Here are three typical commodity market investing deals I concluded in the early part of 1954 - deals which convinced me I was a natural at commodity market investing. In this I have included commissions and taxes.
You will note that each of these commodity market investing transactions netted me just over $400. It was not a large sum, but three profits in a row amounting to $1,333.38 in just a few weeks made me feel that these were smooth, simple operations and I was in control of my commodity market investing.
The feeling that I was operating with a profit in commodity market investing, allied to a natural awe of the place, made me feel foolishly happy. I felt I was losing my Canadian amateur status and becoming a member of an inner circle. I did not realize my method of commodity market investing had not improved - that I was simply using more pompous words to cover it. For instance, I no longer considered the broker's advice as tips, but as "information". As far as I was concerned, I had given up listening to tips and instead was receiving authentic news based on valid economic evidence.
The boat sailed happily along. Here are some of my commodity market investing transactions during April and May, 1954:
Profits, profits, profits. My confidence was at its height. This was clearly not Canada. Here everything I touched turned to gold. By the end of May, my $10,000 had grown to $14,600.
Occasional setbacks did not bother me. I regarded them as slight, inevitable delays in the upward climb towards prosperity. Besides, whenever my commodity market investing was successful I praised myself; when I lost, I blamed it on the broker.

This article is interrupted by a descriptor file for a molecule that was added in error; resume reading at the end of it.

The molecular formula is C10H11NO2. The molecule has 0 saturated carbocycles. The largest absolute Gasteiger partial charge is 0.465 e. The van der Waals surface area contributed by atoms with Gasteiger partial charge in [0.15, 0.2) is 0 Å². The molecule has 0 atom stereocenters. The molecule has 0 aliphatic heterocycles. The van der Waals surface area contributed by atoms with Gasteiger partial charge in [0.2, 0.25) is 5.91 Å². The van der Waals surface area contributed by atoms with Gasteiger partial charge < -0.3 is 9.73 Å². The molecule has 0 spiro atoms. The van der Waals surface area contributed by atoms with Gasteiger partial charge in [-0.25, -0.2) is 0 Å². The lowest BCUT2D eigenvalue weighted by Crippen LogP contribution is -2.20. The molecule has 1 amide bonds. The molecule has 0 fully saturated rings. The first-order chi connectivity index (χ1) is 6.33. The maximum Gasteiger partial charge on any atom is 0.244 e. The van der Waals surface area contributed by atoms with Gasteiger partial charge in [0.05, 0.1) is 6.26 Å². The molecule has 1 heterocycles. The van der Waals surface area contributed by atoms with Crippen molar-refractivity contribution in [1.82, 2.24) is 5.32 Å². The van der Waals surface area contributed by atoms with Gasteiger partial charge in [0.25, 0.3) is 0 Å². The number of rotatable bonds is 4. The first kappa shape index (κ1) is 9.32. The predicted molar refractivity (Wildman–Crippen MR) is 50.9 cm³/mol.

I continued commodity market investing. I telephoned my broker sometimes twenty times a day. If I did not conduct at least one transaction a day I did not feel I was fulfilling my role commodity market investing. If I saw a new commodity I wanted to have it. I reached out for fresh stocks like a child for new toys.
These transactions in which I was involved in Wall Street around July 1954 will show the energy I expended for very small returns:
My net profit on these commodity market investing transactions was $1.89. The only person who was happy was my broker. According to the New York Commodity Exchange rules, his commission on these ten transactions amounted to $236.65. Incidentally, my $1.89 profit did not include the price of my telephone calls.
In spite of this, only one thing really bothered me. Half the words my broker used concerning commodity market investing I did not understand. I did not like to show my ignorance, so I decided to read up on the subject. In addition to the financial columns in the New York daily papers, I began to read books about commodity market investing so I could talk on his level.